It is the only Australasian company which backs these impacts by incorporating the Higgs Index. This is an apparel and footwear self-assessment standard for measuring environmental and social sustainability throughout the supply chain.

“Our sustainability strategy is the driver behind all the different areas of our business, and we use it across many different projects being carried out by our materials and projects teams,” says Oliver.

“Our annual Sustainability Report is investor facing, and communicates how we’re operating in those areas. It is also circulated widely within the business, and helps ensure that our strategy is used, assessed and incorporated across everything we do.”

He says that as an outdoors-oriented company, 

Kathmandu realises the importance of doing the best it possibly can to protect and enhance the environment in everything it does.

For example it ensures that cardboard packaging in its retail shops is recycled, while soft plastics such as bubble-wrap now joins a soft plastic recycling scheme to upcycled into the likes of park benches. Kathmandu is a member of the NZ Packaging Forum which aims to recycle and reuse glass, soft plastics and public place rubbish.

Method Office Recycling Station - out and proud as part of the communal workspace

Method Office Recycling Station - out and proud as part of the communal workspace


General waste bins ditched

When Kathmandu’s new office opened in early 2016, it originally had general waste bins, along with desk bins for individual workers.

The use of Method’s utility stations, including locations at each floor’s kitchen, means staff have to walk a small distance to sort their rubbish. “But it is not viewed as a huge problem,” says Oliver.

“It is all about engagement, awareness and communications. A few really passionate team members from our Customer Services team have really helped drive this awareness and reduction in the office. There a lot of education involved, a lot of internal communications. 

He says that Kathmandu is a member of the USA-based Outdoor Industry Association (which also has the likes of Patagonia, North Face and Colombia). This association meets twice-yearly to discuss, and share answers to the industry’s big issues. Oliver says Method’s answer to sorting office waste is elegant and easy - and will probably be mentioned at an upcoming association meeting.

“Method’s slick solution is part of our wider sustainability strategy and ethos,” he says.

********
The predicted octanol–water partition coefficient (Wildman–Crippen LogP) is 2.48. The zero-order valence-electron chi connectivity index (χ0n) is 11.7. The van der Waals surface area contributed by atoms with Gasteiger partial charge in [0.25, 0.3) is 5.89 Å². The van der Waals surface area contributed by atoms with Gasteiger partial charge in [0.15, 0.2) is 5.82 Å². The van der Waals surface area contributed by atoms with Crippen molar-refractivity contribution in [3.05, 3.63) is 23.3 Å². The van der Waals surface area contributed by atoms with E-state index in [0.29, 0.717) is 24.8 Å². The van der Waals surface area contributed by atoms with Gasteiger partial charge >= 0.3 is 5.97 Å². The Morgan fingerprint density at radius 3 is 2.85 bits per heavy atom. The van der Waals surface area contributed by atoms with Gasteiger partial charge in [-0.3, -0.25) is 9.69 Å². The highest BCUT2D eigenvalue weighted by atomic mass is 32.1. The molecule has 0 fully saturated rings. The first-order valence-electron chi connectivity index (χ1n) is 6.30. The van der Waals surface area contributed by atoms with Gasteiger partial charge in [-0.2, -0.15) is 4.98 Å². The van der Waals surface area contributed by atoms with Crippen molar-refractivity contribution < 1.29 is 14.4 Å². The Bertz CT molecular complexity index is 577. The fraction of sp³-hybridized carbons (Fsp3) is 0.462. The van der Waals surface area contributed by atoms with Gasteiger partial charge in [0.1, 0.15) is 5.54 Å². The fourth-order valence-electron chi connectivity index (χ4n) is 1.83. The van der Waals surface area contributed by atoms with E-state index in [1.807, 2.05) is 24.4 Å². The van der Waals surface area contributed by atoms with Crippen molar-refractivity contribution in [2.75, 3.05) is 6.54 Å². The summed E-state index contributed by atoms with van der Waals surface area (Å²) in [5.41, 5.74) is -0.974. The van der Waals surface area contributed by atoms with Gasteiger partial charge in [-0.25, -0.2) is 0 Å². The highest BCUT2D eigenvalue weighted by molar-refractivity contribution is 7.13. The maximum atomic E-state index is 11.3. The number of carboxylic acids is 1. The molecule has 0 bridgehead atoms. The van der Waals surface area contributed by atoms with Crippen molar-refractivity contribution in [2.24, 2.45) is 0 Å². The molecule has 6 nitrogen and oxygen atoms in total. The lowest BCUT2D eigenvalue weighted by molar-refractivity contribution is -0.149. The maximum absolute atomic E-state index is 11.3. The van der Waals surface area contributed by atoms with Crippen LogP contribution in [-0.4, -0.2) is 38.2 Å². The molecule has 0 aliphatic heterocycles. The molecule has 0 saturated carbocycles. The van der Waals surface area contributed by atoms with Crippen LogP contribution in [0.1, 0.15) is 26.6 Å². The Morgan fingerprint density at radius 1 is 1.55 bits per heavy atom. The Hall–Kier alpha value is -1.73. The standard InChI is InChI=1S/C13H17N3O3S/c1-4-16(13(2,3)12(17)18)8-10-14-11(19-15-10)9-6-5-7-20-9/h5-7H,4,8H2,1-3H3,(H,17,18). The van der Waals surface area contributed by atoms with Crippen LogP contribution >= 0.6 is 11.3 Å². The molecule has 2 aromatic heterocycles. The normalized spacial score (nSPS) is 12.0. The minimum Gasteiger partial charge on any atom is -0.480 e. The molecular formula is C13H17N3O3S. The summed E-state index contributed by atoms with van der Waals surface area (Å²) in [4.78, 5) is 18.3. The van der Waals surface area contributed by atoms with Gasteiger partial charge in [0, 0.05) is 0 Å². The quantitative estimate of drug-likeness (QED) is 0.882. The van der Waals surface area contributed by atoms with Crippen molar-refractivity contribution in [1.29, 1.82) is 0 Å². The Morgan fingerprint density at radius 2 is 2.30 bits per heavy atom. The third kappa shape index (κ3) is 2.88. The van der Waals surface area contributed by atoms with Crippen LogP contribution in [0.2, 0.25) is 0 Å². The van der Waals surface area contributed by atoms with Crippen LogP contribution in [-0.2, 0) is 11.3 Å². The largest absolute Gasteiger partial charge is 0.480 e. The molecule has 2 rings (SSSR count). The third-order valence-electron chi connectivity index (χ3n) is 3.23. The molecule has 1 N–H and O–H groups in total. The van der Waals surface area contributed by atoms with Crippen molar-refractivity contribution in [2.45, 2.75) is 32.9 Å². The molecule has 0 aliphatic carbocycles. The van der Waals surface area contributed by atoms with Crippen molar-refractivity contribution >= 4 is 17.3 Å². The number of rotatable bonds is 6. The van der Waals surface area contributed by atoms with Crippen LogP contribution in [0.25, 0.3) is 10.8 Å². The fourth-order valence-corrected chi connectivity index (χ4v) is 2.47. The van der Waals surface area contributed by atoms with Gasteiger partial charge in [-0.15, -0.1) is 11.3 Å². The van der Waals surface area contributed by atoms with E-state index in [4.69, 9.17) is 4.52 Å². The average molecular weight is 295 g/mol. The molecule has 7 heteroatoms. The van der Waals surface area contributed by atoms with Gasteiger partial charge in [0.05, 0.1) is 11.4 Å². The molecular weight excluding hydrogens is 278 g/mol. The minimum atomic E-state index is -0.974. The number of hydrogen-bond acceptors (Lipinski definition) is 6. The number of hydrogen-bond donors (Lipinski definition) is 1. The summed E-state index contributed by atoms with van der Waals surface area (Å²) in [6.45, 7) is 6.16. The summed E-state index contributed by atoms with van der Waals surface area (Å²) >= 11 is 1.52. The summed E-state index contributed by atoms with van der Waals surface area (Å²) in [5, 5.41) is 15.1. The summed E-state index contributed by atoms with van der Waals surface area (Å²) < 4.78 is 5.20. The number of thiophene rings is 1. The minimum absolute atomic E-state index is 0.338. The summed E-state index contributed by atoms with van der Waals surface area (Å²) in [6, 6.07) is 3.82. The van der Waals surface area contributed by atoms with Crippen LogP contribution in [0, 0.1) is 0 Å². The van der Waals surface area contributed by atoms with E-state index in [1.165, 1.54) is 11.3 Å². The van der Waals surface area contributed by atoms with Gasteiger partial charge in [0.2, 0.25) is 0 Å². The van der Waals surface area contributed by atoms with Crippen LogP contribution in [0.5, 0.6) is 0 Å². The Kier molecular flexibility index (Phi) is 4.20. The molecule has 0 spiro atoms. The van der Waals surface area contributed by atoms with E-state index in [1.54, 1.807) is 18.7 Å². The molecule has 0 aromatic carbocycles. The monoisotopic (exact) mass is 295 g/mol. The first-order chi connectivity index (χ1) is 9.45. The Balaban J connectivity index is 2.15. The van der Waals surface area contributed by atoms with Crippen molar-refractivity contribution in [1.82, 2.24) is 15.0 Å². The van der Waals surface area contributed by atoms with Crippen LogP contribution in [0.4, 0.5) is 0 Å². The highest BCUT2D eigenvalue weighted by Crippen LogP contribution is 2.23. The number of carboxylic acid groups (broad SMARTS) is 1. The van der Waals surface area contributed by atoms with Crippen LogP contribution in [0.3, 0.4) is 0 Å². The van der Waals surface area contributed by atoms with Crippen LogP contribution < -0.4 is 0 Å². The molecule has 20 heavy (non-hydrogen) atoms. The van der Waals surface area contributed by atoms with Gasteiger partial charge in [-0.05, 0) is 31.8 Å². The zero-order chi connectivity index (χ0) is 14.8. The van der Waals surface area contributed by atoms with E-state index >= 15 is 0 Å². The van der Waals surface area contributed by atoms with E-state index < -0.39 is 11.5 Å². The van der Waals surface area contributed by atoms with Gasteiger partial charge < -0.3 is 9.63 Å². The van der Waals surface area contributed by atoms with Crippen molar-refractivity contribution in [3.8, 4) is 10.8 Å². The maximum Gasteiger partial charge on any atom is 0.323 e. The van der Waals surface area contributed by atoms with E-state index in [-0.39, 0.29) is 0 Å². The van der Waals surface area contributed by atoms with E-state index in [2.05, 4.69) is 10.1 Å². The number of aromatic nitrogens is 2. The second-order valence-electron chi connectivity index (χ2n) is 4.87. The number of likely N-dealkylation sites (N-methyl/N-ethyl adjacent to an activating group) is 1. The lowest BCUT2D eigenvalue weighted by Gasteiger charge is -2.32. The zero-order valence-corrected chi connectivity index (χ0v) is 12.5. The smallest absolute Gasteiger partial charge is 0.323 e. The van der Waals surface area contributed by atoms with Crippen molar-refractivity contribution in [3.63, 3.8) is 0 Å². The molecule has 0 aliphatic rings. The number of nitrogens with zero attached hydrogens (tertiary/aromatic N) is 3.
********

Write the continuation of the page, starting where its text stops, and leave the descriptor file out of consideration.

“It enables us all to play a small role in reducing our individual footprint and living up to Kathmandu’s values.”

Method co-founder India Korner says Kathmandu’s use of its injection-moulded bins is a perfect example of an environmentally aware company making it possible for staff to do the right thing.

“The other advantage of our system is that in activity- based and collaborative workspaces such as Kathmandu’s, by taking away individual desk bins and enabling people to walk to our bins, you provide the opportunity for them to bump into each other,” she says. “That’s how new ideas are generated.”

Method’s bins also allow much more flexibility of design, and changing around of layout within an office. If special cabinetry needs to be built (which usually hides away other less attractive types of waste recycling bins), then any office changes are much more problematic says India. Method’s standalone bins (with lock together connectors) can adapt and grow with any office changes she says.

India says that Method’s bins are also liner bag agnostic, though colour coded liners (same at the bin lid) are available. No matter which liners are used, the patented mechanism which locks liners into place, and ensures no ugly liner overhang is another feature enjoyed by cleaners and staff alike.

She says Method’s system, developed using design-led principles, means no rubbish can get between the liner and the bin.

“We’ve made sure our system is infallible,” she says.

“It is good for Kathmandu , and good for us that we are able to help such a progressive company achieve its sustainability goals.”

Papa Kainga, 201 Madras Street, Christchurch, New Zealand

Papa Kainga, 201 Madras Street, Christchurch, New Zealand

2016 Westpac Business Growth Grant - Supreme Winner

The Westpac Business Growth Grants was set up in 2015 to help upcoming Kiwi businesses reach their potential by gifting them $40k cash and $10k to spend on advertising.

Applications were open to SMEs that had been operating successfully (with a turnover of anywhere up to $5 million) and have a plan to grow it. Over 430 applications came through, which the judges whittled down to 6, each of whom presented to a panel of industry experts.

We were announced the supreme winner of the Westpac Business Growth grant awards on the 14th September.

We were blown away with the award and will have a big impact on our business.

Impressed by Method’s strategic vision, governance structure, and clinical approach to their business development and the future
— Westpac's GM Corporate & Institutional Bank and head judge Karen Silk

Lendlease HQ - Tower Three Opening at Barangaroo South

We have been involved in one of the most amazing commercial property developments in Australia. It is a 300,000 SQM project with a possible 16,000 people working in the three tower blocks. Sustainability is a core value of the development being carbon positive, 6 green stars and having zero waste to landfill by 2020. Here is a link to some press about the opening and the video has a bin cameo.